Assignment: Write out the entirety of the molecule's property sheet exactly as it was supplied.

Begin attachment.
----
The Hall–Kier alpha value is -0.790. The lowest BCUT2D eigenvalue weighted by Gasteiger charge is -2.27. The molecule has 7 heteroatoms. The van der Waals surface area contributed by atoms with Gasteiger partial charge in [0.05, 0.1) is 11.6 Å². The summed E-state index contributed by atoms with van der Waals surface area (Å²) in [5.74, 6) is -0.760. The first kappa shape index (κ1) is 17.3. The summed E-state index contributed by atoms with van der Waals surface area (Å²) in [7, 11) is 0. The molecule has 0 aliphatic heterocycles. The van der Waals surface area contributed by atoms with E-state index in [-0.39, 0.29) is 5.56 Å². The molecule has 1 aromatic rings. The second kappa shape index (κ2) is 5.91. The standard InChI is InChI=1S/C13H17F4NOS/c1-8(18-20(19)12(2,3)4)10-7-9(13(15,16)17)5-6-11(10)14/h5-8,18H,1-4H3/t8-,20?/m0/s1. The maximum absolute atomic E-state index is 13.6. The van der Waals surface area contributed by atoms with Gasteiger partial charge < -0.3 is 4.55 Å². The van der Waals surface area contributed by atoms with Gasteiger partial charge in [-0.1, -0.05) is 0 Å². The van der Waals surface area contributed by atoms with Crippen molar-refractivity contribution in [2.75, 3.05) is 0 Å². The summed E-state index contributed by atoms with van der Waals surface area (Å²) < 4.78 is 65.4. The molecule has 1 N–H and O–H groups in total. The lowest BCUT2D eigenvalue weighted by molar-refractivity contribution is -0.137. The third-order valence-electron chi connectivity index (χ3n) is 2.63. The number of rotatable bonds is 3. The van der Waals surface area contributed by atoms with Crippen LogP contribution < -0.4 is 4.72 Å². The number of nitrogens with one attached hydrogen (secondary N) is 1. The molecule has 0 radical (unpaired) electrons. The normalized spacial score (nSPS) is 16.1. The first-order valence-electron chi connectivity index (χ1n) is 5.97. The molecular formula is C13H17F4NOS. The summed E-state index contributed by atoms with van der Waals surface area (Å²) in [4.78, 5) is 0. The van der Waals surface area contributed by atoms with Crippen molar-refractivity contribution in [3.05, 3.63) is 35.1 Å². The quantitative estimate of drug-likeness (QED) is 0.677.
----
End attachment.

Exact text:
The Hall–Kier alpha value is -0.790. The lowest BCUT2D eigenvalue weighted by Gasteiger charge is -2.27. The molecule has 7 heteroatoms. The van der Waals surface area contributed by atoms with Gasteiger partial charge in [0.05, 0.1) is 11.6 Å². The summed E-state index contributed by atoms with van der Waals surface area (Å²) in [5.74, 6) is -0.760. The first kappa shape index (κ1) is 17.3. The summed E-state index contributed by atoms with van der Waals surface area (Å²) in [7, 11) is 0. The molecule has 0 aliphatic heterocycles. The van der Waals surface area contributed by atoms with E-state index in [-0.39, 0.29) is 5.56 Å². The molecule has 1 aromatic rings. The second kappa shape index (κ2) is 5.91. The standard InChI is InChI=1S/C13H17F4NOS/c1-8(18-20(19)12(2,3)4)10-7-9(13(15,16)17)5-6-11(10)14/h5-8,18H,1-4H3/t8-,20?/m0/s1. The maximum absolute atomic E-state index is 13.6. The van der Waals surface area contributed by atoms with Gasteiger partial charge < -0.3 is 4.55 Å². The van der Waals surface area contributed by atoms with Gasteiger partial charge in [-0.1, -0.05) is 0 Å². The van der Waals surface area contributed by atoms with Crippen molar-refractivity contribution in [2.75, 3.05) is 0 Å². The summed E-state index contributed by atoms with van der Waals surface area (Å²) < 4.78 is 65.4. The molecule has 1 N–H and O–H groups in total. The lowest BCUT2D eigenvalue weighted by molar-refractivity contribution is -0.137. The third-order valence-electron chi connectivity index (χ3n) is 2.63. The number of rotatable bonds is 3. The van der Waals surface area contributed by atoms with Crippen LogP contribution < -0.4 is 4.72 Å². The number of nitrogens with one attached hydrogen (secondary N) is 1. The molecule has 0 radical (unpaired) electrons. The normalized spacial score (nSPS) is 16.1. The first-order valence-electron chi connectivity index (χ1n) is 5.97. The molecular formula is C13H17F4NOS. The summed E-state index contributed by atoms with van der Waals surface area (Å²) in [4.78, 5) is 0. The van der Waals surface area contributed by atoms with Crippen molar-refractivity contribution in [3.05, 3.63) is 35.1 Å². The quantitative estimate of drug-likeness (QED) is 0.677.